Hung-a-lel-ti: Washoe at Woodfords |

Hung-a-lel-ti: Washoe at Woodfords

Driving Southeast in Alpine County on sagebrush-lined Diamond Valley Road, a sign whips back and forth in strong gusts of wind. It reads Hung-a-lel-ti – Washoe Indian language for the Southern Washoe people.

The name of the road leading to the Washoe colony could have derived from Washoe legend.

It is rumored that the first boulder turned to begin construction on the community commonly known as Woodfords, unearthed a den filled with diamondback rattlesnakes.

From the road, the 62-home community is a forgotten corner of California, an isolated place situated in the stubbled shadow of the Sierra.

Two brown water tanks that blend into the backdrop of the community’s highest hill are the first landmarks of Hung-a-lel-ti. A closer look reveals “native pride” sprayed on the tower alongside a more profane version.

Populated by 402 residents, the reservation extends a mere 80 acres. Hung-a-lel-ti is one of four Washoe communities located in Carson City, Douglas and Alpine counties.

The traditional homelands of the Washoe people exceeded 1.5 million acres. Today the Washoe have reclaimed 70,000 acres of its ancestral land. Members of the tribe believe their people have lived in the Lake Tahoe area for 10,000 to 15,000 years with a population of 3,000 to 5,000.

There are 1,700 members today.

There is no industry in the Woodfords’ colony. Only a quarter of the residents have phones.

There is not one fluorescent sign to attract travelers on the lonely road to pump gas or feed an empty stomach.

There are no accommodations – no place for residents to get a carton of milk in the middle of the night; no way to get fast food unless fast is measured by a car’s racing speedometer as it hurries down the road to nearby Douglas County.

There is no medical center in the area. It, too, is down in the valley.

“The only problem we have is getting down the hill,” said Willard Bennett, community council vice chairman. “We’re kind of stuck in here.”

Approaching the reservation, the only visible signs of life are dusty dogs with layers of matted fur who happily roam the streets. There is an outdoor basketball court and a gazebo that looks like it’s on its last legs.

Old newspapers, faded Pepsi boxes and various pieces of litter wallpaper the wire fences of identical housing that are sometimes shaken by 80-90 mph winds.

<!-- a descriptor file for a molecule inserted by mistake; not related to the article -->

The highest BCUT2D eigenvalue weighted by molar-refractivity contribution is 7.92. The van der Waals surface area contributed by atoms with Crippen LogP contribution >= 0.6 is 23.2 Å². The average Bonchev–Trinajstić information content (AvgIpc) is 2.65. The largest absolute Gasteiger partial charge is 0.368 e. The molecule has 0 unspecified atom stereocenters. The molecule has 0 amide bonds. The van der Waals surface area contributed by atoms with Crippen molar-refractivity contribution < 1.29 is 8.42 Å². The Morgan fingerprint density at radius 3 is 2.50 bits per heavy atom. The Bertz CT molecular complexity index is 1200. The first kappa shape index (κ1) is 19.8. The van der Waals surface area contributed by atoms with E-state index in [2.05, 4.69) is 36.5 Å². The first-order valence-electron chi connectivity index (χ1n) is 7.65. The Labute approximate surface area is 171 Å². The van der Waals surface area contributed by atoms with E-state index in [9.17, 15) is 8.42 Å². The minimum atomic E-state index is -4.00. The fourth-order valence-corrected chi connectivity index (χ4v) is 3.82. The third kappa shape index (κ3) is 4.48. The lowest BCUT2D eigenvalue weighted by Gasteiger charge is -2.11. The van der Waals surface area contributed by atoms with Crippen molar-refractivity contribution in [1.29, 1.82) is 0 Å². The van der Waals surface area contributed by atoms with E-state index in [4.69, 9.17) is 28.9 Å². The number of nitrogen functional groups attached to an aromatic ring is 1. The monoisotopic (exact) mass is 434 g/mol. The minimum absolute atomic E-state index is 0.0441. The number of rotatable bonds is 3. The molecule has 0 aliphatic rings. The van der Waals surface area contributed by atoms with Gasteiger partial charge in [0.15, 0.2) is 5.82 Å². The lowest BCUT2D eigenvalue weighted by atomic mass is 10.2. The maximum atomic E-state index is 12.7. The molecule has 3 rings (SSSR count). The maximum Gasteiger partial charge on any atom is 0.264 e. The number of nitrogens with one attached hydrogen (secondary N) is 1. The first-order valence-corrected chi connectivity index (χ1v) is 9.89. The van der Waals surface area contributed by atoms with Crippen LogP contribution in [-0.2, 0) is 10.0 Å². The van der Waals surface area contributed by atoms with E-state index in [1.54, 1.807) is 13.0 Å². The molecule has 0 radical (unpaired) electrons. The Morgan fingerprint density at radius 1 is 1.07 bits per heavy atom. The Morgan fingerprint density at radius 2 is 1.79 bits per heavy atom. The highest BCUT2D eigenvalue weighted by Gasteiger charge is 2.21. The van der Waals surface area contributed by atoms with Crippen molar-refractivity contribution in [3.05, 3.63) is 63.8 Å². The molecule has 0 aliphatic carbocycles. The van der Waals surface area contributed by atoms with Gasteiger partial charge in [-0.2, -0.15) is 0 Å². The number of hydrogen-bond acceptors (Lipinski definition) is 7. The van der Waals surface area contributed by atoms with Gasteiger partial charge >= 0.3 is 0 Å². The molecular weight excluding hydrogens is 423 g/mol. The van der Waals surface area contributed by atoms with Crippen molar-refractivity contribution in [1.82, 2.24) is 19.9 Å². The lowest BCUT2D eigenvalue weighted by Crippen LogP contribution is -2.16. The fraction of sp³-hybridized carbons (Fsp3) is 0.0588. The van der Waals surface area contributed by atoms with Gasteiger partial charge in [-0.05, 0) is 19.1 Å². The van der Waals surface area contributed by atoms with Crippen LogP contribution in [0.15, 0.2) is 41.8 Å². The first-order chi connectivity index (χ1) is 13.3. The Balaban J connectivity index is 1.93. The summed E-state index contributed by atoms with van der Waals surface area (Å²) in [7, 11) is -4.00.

“It feels like it’s going to shake your house apart,” said Bennett. “I’ve wondered if the roof would blow off.”

Every structure has sterilely white propane tanks hooked up in the yard that oddly contrast with the cluttered surroundings. It seems that there are tires in nearly every yard and at least one spare car which barely runs, if it does at all.

The first landmark of the community is a 5-year-old canary yellow firehouse with slightly discolored blotches that hide the spray-painted tag markings on the side of the building. It is the only two-story building in the community.

The firehouse is the community center.

Once inside, it becomes evident that the garage is absent a fire engine. It is used as a children’s recreation facility. In place of the fire truck are pool, air hockey and foosball tables, and a free-weight collection.

There is also a multi-purpose room used for church, day care and a summer food program.

The second floor of the firehouse is the community council meeting room where Willard is in charge while his brother, council chairman Philip Bennett, is ministering in New Zealand for three months.

Willard Bennett grew up on the reservation and remembers his childhood days when he and his family and friends were able to roam the land. Groups of 50 men would go hunting and fishing together.

“We were told shoot straight or behind, not down the lines,” Bennett said. “We’d come home and skin anywhere from 150-200 rabbits.”

“All of a sudden there were barbed wire fences and ‘no trespassing’ signs,” he recalled.

When he was 16 Bennett was hunting in an area he had hunted in all of his life when he heard the voices of other hunters and decided to duck behind a bush. Two white men from the Sacramento-based Apache Gun Club were also hunting. They saw Bennett and confronted him.

“They said I couldn’t hunt there,” he said. “The hardest thing was losing freedom. We never locked our homes. Guns were on racks inside homes and fishing poles and refrigerators were on the outside.”

Bennett is concerned about the tribe’s future. “In the name of progress everything is being subdued,” he said, “Everything is disappearing.”

(Editor’s note: First of a five-part series)

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